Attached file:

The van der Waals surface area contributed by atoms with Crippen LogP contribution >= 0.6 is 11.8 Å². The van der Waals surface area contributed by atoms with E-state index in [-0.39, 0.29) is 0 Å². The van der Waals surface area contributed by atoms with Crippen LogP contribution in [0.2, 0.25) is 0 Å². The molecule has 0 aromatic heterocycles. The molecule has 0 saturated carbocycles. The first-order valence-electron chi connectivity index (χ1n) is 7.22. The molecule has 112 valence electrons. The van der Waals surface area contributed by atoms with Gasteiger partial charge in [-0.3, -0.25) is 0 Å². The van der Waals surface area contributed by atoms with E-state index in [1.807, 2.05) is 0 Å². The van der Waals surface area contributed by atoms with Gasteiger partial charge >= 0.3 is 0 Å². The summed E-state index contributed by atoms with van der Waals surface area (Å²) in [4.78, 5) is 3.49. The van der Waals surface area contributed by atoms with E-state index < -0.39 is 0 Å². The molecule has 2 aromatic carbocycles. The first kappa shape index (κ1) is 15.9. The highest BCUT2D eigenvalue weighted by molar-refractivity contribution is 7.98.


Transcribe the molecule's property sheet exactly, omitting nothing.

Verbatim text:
The van der Waals surface area contributed by atoms with Crippen LogP contribution >= 0.6 is 11.8 Å². The van der Waals surface area contributed by atoms with E-state index in [-0.39, 0.29) is 0 Å². The van der Waals surface area contributed by atoms with Crippen LogP contribution in [0.2, 0.25) is 0 Å². The molecule has 0 aromatic heterocycles. The molecule has 0 saturated carbocycles. The first-order valence-electron chi connectivity index (χ1n) is 7.22. The molecule has 112 valence electrons. The van der Waals surface area contributed by atoms with Gasteiger partial charge in [-0.3, -0.25) is 0 Å². The van der Waals surface area contributed by atoms with E-state index in [1.807, 2.05) is 0 Å². The van der Waals surface area contributed by atoms with Gasteiger partial charge >= 0.3 is 0 Å². The summed E-state index contributed by atoms with van der Waals surface area (Å²) in [4.78, 5) is 3.49. The van der Waals surface area contributed by atoms with E-state index < -0.39 is 0 Å². The molecule has 2 aromatic carbocycles. The first kappa shape index (κ1) is 15.9. The highest BCUT2D eigenvalue weighted by molar-refractivity contribution is 7.98.